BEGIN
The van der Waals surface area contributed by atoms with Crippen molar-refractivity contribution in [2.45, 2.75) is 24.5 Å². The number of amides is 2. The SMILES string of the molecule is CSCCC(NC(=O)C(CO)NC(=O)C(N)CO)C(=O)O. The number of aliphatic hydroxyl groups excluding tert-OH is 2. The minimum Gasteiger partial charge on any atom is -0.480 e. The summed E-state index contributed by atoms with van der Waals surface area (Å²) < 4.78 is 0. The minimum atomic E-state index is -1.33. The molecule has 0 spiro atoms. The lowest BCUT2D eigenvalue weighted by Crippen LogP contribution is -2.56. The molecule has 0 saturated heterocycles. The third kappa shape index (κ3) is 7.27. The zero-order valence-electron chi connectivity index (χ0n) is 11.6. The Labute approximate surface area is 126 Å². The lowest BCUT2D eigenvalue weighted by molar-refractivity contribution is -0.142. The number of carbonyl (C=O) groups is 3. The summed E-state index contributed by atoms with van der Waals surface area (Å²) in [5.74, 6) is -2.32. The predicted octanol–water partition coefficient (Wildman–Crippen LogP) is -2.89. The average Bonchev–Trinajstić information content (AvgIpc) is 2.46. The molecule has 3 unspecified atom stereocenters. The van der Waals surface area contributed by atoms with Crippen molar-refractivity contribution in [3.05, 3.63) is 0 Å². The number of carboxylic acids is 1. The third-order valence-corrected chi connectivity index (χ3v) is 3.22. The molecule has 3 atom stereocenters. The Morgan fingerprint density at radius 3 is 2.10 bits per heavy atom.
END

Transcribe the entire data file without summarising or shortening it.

The van der Waals surface area contributed by atoms with Crippen molar-refractivity contribution in [2.45, 2.75) is 24.5 Å². The number of amides is 2. The SMILES string of the molecule is CSCCC(NC(=O)C(CO)NC(=O)C(N)CO)C(=O)O. The number of aliphatic hydroxyl groups excluding tert-OH is 2. The minimum Gasteiger partial charge on any atom is -0.480 e. The summed E-state index contributed by atoms with van der Waals surface area (Å²) < 4.78 is 0. The minimum atomic E-state index is -1.33. The molecule has 0 spiro atoms. The lowest BCUT2D eigenvalue weighted by Crippen LogP contribution is -2.56. The molecule has 0 saturated heterocycles. The third kappa shape index (κ3) is 7.27. The zero-order valence-electron chi connectivity index (χ0n) is 11.6. The Labute approximate surface area is 126 Å². The lowest BCUT2D eigenvalue weighted by molar-refractivity contribution is -0.142. The number of carbonyl (C=O) groups is 3. The summed E-state index contributed by atoms with van der Waals surface area (Å²) in [5.74, 6) is -2.32. The predicted octanol–water partition coefficient (Wildman–Crippen LogP) is -2.89. The average Bonchev–Trinajstić information content (AvgIpc) is 2.46. The molecule has 3 unspecified atom stereocenters. The van der Waals surface area contributed by atoms with Crippen molar-refractivity contribution in [3.05, 3.63) is 0 Å². The number of carboxylic acids is 1. The third-order valence-corrected chi connectivity index (χ3v) is 3.22. The molecule has 3 atom stereocenters. The Morgan fingerprint density at radius 3 is 2.10 bits per heavy atom.